Linux News Today: Dell Announces Embedded Box PC 3000 and 5000 Series Powered by Ubuntu
Dell has announced that the Embedded Box PC 3000 Series and 5000 Series, furthering the partnership with Canonical by providing this hardware with Ubuntu.
Dell is already one of the biggest companies out there that offer Ubuntu with some of its hardware, and it looks like they are aiming at expanding this partnership with Canonical. In this case, the embedded Box PC 3000 Series and 5000 Series are also getting the Ubuntu treatment, along with a few Windows OSes.
With all the eyes focused on Barcelona and the Mobile World Congress 2016, another event took place in Nürnberg, Germany, between 23 and 25 February. This was dedicated to embedded systems, hence the name Embedded World Exhibition & Conference. It lacks the glamor of Barcelona, but some pretty interesting stuff has been happening there.
For example, only yesterday Canonical announced that Dragonboard 410c is now their reference platform for Ubuntu Core on ARM 64-bit, which marks the start of the collaboration between the company and Qualcomm.
More Ubuntu from Dell
We might not be very impressed with embedded devices, but they are actually already present everywhere. This is the direction, and the world is soon going to be a one giant IoT industry.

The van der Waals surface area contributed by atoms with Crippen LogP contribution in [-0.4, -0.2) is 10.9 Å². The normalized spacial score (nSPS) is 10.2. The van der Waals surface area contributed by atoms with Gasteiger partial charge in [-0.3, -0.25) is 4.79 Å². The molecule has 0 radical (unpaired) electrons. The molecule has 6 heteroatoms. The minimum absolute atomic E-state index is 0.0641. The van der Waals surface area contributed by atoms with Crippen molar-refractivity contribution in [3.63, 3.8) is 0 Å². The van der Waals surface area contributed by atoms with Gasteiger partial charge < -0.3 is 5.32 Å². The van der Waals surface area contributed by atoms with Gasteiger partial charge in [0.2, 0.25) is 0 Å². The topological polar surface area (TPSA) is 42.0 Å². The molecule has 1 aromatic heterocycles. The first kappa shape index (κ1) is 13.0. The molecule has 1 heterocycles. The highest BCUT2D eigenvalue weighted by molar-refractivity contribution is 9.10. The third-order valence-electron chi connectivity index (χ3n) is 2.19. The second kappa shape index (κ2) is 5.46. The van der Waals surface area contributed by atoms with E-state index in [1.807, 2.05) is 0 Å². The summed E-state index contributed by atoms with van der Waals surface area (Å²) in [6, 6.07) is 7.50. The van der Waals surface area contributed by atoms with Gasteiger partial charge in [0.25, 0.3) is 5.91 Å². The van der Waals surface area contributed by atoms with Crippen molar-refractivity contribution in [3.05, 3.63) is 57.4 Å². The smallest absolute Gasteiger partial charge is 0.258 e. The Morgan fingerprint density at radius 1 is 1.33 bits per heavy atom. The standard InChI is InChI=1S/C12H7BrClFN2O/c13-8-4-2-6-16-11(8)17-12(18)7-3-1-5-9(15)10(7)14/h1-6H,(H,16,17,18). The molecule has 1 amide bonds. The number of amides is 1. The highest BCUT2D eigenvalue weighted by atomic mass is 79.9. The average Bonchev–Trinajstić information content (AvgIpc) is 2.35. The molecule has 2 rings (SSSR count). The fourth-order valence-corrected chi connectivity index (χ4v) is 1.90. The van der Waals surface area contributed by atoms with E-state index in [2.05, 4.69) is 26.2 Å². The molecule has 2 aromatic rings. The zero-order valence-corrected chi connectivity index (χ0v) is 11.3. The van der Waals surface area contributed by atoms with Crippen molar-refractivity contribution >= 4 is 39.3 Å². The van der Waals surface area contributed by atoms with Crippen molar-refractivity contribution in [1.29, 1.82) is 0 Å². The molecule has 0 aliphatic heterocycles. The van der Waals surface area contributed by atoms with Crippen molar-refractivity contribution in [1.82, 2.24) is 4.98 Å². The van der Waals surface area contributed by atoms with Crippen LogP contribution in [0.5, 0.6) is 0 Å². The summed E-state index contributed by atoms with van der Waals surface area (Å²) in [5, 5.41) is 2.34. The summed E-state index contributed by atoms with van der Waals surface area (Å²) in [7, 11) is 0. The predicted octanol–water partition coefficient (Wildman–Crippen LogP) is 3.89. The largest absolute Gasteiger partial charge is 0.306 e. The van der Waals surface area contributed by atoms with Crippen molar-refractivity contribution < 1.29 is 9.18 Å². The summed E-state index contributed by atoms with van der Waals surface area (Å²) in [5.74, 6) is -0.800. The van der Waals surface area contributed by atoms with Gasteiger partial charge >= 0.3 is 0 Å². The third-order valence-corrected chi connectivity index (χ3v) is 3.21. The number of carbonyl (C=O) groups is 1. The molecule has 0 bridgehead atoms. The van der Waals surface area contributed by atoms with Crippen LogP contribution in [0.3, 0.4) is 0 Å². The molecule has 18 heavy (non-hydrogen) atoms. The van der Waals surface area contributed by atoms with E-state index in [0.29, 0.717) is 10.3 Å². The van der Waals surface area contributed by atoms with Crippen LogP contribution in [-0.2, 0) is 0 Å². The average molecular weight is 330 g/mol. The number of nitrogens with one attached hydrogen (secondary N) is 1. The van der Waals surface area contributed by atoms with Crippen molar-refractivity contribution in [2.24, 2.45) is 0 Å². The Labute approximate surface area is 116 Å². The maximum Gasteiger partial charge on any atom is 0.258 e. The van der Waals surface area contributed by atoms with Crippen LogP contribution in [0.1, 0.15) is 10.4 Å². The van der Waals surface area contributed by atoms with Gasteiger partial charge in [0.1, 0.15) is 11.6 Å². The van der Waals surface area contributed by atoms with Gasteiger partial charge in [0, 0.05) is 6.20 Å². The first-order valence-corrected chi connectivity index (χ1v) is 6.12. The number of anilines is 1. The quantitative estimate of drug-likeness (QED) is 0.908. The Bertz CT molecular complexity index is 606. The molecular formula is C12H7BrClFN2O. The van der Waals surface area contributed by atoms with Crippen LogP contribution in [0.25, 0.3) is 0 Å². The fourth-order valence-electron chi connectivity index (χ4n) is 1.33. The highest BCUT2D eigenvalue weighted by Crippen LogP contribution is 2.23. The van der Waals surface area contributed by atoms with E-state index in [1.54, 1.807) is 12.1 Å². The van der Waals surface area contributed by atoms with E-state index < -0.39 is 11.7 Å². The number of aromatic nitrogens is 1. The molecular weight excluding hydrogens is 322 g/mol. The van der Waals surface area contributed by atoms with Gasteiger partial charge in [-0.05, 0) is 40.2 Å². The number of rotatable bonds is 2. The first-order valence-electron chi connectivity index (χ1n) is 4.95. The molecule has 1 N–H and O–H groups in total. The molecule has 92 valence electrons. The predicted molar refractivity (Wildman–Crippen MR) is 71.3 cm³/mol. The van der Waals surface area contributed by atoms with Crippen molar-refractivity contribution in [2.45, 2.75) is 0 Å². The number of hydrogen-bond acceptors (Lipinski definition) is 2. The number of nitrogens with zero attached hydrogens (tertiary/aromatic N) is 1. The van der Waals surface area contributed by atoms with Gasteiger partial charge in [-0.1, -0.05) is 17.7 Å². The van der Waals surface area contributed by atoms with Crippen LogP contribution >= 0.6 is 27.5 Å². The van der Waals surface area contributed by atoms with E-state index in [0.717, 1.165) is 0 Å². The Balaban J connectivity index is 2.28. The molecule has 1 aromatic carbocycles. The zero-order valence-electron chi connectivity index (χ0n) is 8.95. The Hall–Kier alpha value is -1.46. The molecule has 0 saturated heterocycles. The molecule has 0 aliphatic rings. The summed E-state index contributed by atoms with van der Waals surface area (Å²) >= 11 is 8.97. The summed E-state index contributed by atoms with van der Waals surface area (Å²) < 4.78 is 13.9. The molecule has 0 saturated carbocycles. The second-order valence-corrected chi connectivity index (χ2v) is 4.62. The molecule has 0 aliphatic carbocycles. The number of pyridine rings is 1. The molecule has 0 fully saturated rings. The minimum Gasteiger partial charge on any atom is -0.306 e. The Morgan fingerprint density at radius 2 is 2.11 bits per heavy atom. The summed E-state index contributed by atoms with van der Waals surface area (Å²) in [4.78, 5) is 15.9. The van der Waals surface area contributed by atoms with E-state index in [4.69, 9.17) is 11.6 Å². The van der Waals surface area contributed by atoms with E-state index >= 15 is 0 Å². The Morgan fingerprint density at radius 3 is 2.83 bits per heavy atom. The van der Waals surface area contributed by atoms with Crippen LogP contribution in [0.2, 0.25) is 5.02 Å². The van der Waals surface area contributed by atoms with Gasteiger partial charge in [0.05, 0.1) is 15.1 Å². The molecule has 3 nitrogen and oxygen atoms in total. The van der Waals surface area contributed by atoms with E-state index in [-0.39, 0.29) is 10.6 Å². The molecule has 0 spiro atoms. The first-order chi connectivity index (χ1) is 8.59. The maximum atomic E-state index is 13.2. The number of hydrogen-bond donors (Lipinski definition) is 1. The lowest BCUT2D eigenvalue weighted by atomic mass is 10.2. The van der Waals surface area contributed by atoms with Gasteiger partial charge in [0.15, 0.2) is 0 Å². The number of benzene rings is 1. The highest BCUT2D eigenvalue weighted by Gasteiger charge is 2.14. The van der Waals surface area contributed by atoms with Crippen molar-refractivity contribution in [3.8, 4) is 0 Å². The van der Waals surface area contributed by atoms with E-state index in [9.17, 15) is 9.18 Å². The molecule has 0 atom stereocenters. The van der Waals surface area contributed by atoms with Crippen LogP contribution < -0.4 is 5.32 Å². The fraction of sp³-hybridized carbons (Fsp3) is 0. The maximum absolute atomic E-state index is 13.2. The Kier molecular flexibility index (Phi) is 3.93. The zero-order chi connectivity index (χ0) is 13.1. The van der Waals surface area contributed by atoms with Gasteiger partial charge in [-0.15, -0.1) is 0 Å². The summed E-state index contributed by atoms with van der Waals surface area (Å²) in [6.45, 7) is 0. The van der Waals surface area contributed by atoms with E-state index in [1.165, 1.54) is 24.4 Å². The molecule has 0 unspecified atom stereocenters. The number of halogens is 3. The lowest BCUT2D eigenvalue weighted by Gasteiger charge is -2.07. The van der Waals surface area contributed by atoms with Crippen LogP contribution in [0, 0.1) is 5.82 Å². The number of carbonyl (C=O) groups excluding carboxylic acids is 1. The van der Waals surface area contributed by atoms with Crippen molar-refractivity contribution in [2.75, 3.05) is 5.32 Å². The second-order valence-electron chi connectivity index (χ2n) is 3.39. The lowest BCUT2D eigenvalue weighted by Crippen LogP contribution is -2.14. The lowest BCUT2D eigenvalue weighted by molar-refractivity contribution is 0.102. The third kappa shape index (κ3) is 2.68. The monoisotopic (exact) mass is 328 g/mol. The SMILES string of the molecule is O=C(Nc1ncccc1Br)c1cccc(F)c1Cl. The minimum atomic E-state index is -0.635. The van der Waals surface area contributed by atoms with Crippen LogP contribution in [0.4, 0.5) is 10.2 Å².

“Dell announced the Embedded Box PC 3000 Series and 5000 Series coming to market in summer 2016. The Embedded Box PC will be available with Ubuntu operating system, and we’re very excited to partner with Dell to provide software security and reliability to match that of Dell’s hardware,” reads the announcement from Canonical.
Both the Box PC 3000 Series and 5000 Series are fanless, which means that they are extremely quiet. The 3000 series is based on Intel Atom processor, it can be used headless, and it’s perfect for kiosks, automated vending devices and even cars.
On the other hand, the 5000 series is a little bit more powerful, as it’s based on Intel Core, it comes with two PCI/PCIe card slots, and allows for multi-HD video streaming apps and high-frequency sensor data sources.
A precise launch date hasn’t been announced, but we do know that they are going to be made available during the summer of 2016.